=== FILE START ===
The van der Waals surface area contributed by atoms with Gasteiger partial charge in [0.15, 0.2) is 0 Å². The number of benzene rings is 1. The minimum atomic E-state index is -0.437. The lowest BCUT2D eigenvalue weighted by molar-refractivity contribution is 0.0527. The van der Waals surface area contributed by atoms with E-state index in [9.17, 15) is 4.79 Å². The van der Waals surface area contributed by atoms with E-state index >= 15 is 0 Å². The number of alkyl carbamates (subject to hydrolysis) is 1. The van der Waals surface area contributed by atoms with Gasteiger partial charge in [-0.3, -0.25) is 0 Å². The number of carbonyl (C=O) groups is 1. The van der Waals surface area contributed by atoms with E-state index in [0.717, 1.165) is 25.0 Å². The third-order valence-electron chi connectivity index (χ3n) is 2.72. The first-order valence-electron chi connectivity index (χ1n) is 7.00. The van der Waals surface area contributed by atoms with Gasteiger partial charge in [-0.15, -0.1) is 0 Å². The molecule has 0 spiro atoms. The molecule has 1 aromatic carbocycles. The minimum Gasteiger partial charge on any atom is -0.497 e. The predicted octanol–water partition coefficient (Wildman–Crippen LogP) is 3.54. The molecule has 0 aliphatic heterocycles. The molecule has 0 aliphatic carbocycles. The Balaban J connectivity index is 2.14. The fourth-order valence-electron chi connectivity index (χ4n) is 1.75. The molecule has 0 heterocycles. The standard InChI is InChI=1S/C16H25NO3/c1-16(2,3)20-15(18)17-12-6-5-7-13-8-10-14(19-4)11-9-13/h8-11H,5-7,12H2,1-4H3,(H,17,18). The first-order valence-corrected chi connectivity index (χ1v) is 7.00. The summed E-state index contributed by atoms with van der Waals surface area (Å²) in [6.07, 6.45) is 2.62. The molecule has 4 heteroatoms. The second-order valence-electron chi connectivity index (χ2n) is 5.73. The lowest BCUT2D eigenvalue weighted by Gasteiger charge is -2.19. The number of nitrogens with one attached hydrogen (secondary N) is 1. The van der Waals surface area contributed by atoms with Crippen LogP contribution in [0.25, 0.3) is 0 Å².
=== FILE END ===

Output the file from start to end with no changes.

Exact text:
The van der Waals surface area contributed by atoms with Gasteiger partial charge in [0.15, 0.2) is 0 Å². The number of benzene rings is 1. The minimum atomic E-state index is -0.437. The lowest BCUT2D eigenvalue weighted by molar-refractivity contribution is 0.0527. The van der Waals surface area contributed by atoms with E-state index in [9.17, 15) is 4.79 Å². The van der Waals surface area contributed by atoms with E-state index >= 15 is 0 Å². The number of alkyl carbamates (subject to hydrolysis) is 1. The van der Waals surface area contributed by atoms with Gasteiger partial charge in [-0.3, -0.25) is 0 Å². The number of carbonyl (C=O) groups is 1. The van der Waals surface area contributed by atoms with E-state index in [0.717, 1.165) is 25.0 Å². The third-order valence-electron chi connectivity index (χ3n) is 2.72. The first-order valence-electron chi connectivity index (χ1n) is 7.00. The van der Waals surface area contributed by atoms with Gasteiger partial charge in [-0.15, -0.1) is 0 Å². The molecule has 0 spiro atoms. The molecule has 1 aromatic carbocycles. The minimum Gasteiger partial charge on any atom is -0.497 e. The predicted octanol–water partition coefficient (Wildman–Crippen LogP) is 3.54. The molecule has 0 aliphatic heterocycles. The molecule has 0 aliphatic carbocycles. The Balaban J connectivity index is 2.14. The fourth-order valence-electron chi connectivity index (χ4n) is 1.75. The molecule has 0 heterocycles. The standard InChI is InChI=1S/C16H25NO3/c1-16(2,3)20-15(18)17-12-6-5-7-13-8-10-14(19-4)11-9-13/h8-11H,5-7,12H2,1-4H3,(H,17,18). The first-order valence-corrected chi connectivity index (χ1v) is 7.00. The summed E-state index contributed by atoms with van der Waals surface area (Å²) in [6.07, 6.45) is 2.62. The molecule has 4 heteroatoms. The second-order valence-electron chi connectivity index (χ2n) is 5.73. The lowest BCUT2D eigenvalue weighted by Gasteiger charge is -2.19. The number of nitrogens with one attached hydrogen (secondary N) is 1. The van der Waals surface area contributed by atoms with Crippen LogP contribution in [0.25, 0.3) is 0 Å².